thank you for the comments, Trust me I dont thing Mc Donalds is healthy, I wont go there and refuse to take my children there, and vending machines I think are great, but fill them with fiber one bars or bags of apples, we all know the days that we are rushing and need something to tide us over. This was a discussion on the news the morning i posted this, and the feedback was crazy that is why i posted it here to see how different the responses would be, trust me the answer's from a page where people are getting in shape and healthy are much different from those calling in on the news, its funny how differently people can thing.
Fitness Minutes: (304,247)
11,649 2/2/13 11:57 P
Vending machines with healthier choices would be great!!!
2/2/13 11:35 P
I believe that in this day and age, a lot of people eat out of habit, boredom, stress, or just because they walk by the vending machines and those chips look awfully good. Think how much healthier many of us might be if snack foods were not available everywhere, including the warehouse store where I often don't pass up something sweet, salty, crunchy, or totally void of nutritional value. But we should still have choices, and perhaps offering a variety of healthier choices such as granola bars, trail mix, freeze dried fruit, lower sodium jerkey, etc. would be a giant step forward. I think it's a good thing for a health provider such as Cleveland Hospital to scuttle the junk food laden vending machines.
Fitness Minutes: (3,724)
2/2/13 11:32 P
Think hospitals, including their own cafeteria, should be the example of healthy cooking, don't they want you to stay out of the hospital! I have been to hospitals, and was shocked to see what was on their menu. I don't think, they should enforce, anybody, freedom of choice. We are just getting lazy, its easier and cheaper. I do find, that the fast food places are getting better to eat at, I do find, Taco TIme, really easy to eat there, Fit hit bowls, veggie soft taco light, salads, soup, etc.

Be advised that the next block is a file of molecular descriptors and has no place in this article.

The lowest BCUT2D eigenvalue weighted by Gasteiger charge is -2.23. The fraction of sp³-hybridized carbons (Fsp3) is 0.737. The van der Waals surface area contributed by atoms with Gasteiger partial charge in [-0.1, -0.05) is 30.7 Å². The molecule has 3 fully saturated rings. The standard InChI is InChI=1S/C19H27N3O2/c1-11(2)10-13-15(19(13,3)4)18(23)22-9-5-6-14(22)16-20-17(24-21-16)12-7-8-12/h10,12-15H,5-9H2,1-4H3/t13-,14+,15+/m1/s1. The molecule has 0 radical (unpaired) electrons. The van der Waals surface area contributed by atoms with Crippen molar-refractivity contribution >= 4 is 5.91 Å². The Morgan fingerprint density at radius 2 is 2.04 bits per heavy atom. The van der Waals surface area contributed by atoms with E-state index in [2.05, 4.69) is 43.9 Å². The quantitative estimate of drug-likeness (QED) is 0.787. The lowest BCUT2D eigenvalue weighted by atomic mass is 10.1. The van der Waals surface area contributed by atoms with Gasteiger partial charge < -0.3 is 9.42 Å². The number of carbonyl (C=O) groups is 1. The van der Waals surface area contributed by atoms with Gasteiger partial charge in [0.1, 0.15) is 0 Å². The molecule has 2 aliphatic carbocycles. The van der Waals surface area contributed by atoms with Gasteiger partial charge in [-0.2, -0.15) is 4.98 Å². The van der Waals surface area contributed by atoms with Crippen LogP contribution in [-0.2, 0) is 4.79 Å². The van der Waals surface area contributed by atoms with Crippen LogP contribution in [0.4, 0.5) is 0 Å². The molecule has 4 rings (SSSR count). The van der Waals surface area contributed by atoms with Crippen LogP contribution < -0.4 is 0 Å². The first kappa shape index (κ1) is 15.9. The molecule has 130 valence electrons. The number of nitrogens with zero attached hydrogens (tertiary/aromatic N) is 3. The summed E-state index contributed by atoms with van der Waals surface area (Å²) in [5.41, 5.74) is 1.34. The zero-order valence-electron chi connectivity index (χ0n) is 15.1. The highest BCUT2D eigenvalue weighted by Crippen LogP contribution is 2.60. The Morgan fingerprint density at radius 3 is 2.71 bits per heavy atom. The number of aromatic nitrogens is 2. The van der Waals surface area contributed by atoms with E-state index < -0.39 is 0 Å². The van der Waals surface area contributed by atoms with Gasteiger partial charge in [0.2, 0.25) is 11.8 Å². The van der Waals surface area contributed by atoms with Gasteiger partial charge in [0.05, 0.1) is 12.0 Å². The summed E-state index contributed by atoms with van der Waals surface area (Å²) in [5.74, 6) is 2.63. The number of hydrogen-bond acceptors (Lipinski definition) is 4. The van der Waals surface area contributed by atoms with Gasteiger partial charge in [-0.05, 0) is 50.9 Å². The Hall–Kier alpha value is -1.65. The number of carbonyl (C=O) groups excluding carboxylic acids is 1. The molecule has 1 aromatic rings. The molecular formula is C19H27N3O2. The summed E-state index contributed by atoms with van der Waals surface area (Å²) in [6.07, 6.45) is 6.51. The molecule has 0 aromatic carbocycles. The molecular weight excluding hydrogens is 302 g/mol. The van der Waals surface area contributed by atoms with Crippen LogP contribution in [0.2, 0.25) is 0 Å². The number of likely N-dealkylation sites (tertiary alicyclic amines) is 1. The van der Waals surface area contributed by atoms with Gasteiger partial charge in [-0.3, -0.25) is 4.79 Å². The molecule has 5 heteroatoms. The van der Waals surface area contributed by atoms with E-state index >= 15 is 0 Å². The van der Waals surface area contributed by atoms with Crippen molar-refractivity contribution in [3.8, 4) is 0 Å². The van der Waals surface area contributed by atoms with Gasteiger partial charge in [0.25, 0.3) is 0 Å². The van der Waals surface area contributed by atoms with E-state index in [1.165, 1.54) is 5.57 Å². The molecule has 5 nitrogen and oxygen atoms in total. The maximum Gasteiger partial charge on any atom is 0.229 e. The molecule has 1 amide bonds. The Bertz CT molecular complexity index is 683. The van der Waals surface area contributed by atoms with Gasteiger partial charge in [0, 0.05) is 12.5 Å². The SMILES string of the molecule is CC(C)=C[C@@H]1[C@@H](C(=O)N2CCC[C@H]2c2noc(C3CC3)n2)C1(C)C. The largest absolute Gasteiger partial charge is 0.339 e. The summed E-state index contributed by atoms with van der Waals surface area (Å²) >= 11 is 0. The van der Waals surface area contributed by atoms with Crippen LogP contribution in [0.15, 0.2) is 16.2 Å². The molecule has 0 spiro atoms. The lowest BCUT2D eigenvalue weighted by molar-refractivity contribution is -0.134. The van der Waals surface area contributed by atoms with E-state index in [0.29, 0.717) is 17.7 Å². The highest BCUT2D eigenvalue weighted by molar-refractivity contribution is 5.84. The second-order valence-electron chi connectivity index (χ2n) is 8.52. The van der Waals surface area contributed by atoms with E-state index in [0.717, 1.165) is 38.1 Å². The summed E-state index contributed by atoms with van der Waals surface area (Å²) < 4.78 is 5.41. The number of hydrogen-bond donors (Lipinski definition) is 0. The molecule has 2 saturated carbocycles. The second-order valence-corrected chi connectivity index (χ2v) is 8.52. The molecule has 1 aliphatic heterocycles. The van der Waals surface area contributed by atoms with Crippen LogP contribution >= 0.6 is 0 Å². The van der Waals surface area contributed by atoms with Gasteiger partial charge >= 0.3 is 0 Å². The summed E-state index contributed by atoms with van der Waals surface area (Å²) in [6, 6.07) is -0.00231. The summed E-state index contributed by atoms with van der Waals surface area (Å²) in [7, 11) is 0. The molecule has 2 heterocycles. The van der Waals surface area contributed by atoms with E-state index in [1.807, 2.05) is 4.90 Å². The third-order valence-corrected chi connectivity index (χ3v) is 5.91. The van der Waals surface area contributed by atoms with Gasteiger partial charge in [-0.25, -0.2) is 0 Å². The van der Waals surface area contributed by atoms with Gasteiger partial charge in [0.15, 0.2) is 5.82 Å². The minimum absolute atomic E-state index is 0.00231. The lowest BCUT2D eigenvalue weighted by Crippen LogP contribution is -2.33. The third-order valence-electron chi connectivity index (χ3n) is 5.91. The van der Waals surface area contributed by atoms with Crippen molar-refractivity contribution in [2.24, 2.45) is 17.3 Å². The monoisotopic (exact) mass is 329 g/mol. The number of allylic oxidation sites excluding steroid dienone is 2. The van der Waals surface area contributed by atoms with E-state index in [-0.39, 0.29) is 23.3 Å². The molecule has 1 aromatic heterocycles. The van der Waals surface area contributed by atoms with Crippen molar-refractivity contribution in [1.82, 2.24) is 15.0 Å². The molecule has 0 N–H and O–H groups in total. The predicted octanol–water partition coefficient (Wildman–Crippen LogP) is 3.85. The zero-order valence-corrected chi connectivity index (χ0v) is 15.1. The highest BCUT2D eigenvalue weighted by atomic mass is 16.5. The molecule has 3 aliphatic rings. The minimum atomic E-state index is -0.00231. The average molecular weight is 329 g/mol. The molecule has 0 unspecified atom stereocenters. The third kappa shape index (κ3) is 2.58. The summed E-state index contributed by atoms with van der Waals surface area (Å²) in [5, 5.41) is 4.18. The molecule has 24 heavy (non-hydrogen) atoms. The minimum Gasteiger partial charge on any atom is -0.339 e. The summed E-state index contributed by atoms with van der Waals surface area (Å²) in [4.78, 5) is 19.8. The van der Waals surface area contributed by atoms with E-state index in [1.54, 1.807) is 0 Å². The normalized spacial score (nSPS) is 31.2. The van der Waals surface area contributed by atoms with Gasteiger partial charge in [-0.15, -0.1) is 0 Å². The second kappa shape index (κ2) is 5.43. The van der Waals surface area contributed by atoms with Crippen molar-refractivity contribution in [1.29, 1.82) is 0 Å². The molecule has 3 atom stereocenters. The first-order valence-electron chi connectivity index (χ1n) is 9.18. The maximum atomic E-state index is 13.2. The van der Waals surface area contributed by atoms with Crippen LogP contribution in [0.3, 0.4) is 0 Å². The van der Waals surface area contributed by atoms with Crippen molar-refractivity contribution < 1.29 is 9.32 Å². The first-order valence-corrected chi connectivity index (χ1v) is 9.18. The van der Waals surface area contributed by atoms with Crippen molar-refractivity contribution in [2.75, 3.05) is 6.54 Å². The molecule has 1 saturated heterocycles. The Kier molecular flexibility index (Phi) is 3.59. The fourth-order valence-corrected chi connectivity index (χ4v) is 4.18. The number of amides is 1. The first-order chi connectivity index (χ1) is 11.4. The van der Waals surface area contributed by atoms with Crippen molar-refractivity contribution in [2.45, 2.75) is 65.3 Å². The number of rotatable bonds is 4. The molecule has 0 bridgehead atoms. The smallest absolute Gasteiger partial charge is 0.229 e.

Fitness Minutes: (71,284)
3,830 2/2/13 11:20 P
I appauld Cleveland Cllinic in ther actions.It is there property and they have right to do this.I only hope more medical facities do the same thing around the Country.People will always find unheathly food choices i f they choose too..If this helps one person then it was worth it.
I wish someone -- anyone -- had cared enough about me to force me to be healthy, but no one did, so here I am.
Hospitals (public or private) should never under any circumstances have quantifiably unhealthy food available for sale or to patients. However, I do understand that they need to make people sick in order to have lots of customers.
2/2/13 3:24 P
I think it's a good step in the right direction. As others have stated it's private property and it is a hospital. Recently when my mom was in the hospital my Dad and I went to the cafeteria having gone hours not eating. It was closed and only had vending machines but they were refrigerated ones. They had "healthy choice" frozen entrees, fruit, milk, cheese and crackers etc. Other machines had the regular stuff but more nuts and trail mix etc. Granted it was still mainly processed stuff but at least it was healthier than chips, cookies and cokes.